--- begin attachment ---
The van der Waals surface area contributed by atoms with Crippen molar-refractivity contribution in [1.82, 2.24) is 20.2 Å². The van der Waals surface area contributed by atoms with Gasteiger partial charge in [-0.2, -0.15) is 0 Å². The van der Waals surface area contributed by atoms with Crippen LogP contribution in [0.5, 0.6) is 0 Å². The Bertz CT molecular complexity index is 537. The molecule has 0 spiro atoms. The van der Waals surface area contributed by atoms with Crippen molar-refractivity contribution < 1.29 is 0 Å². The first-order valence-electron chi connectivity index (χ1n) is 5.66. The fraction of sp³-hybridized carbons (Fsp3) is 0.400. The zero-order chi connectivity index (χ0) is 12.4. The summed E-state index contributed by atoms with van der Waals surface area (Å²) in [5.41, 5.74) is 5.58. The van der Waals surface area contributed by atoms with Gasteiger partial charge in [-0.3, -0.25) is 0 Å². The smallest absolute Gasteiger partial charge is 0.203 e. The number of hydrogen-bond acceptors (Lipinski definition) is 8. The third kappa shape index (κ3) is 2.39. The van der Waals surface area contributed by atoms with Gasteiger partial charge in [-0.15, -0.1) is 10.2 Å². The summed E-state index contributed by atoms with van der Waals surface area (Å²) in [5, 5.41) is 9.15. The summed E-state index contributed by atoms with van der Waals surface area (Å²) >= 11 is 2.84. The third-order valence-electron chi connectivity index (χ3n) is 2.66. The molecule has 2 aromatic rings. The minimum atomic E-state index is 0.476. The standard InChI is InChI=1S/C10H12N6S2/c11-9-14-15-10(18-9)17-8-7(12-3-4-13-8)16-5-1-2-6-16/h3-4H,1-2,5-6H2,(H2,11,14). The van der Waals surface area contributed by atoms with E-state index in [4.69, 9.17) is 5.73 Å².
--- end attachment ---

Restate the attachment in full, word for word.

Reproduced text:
The van der Waals surface area contributed by atoms with Crippen molar-refractivity contribution in [1.82, 2.24) is 20.2 Å². The van der Waals surface area contributed by atoms with Gasteiger partial charge in [-0.2, -0.15) is 0 Å². The van der Waals surface area contributed by atoms with Crippen LogP contribution in [0.5, 0.6) is 0 Å². The Bertz CT molecular complexity index is 537. The molecule has 0 spiro atoms. The van der Waals surface area contributed by atoms with Crippen molar-refractivity contribution < 1.29 is 0 Å². The first-order valence-electron chi connectivity index (χ1n) is 5.66. The fraction of sp³-hybridized carbons (Fsp3) is 0.400. The zero-order chi connectivity index (χ0) is 12.4. The summed E-state index contributed by atoms with van der Waals surface area (Å²) in [5.41, 5.74) is 5.58. The van der Waals surface area contributed by atoms with Gasteiger partial charge in [-0.3, -0.25) is 0 Å². The smallest absolute Gasteiger partial charge is 0.203 e. The number of hydrogen-bond acceptors (Lipinski definition) is 8. The third kappa shape index (κ3) is 2.39. The van der Waals surface area contributed by atoms with Gasteiger partial charge in [-0.15, -0.1) is 10.2 Å². The summed E-state index contributed by atoms with van der Waals surface area (Å²) in [5, 5.41) is 9.15. The summed E-state index contributed by atoms with van der Waals surface area (Å²) >= 11 is 2.84. The third-order valence-electron chi connectivity index (χ3n) is 2.66. The molecule has 2 aromatic rings. The minimum atomic E-state index is 0.476. The standard InChI is InChI=1S/C10H12N6S2/c11-9-14-15-10(18-9)17-8-7(12-3-4-13-8)16-5-1-2-6-16/h3-4H,1-2,5-6H2,(H2,11,14). The van der Waals surface area contributed by atoms with E-state index in [4.69, 9.17) is 5.73 Å².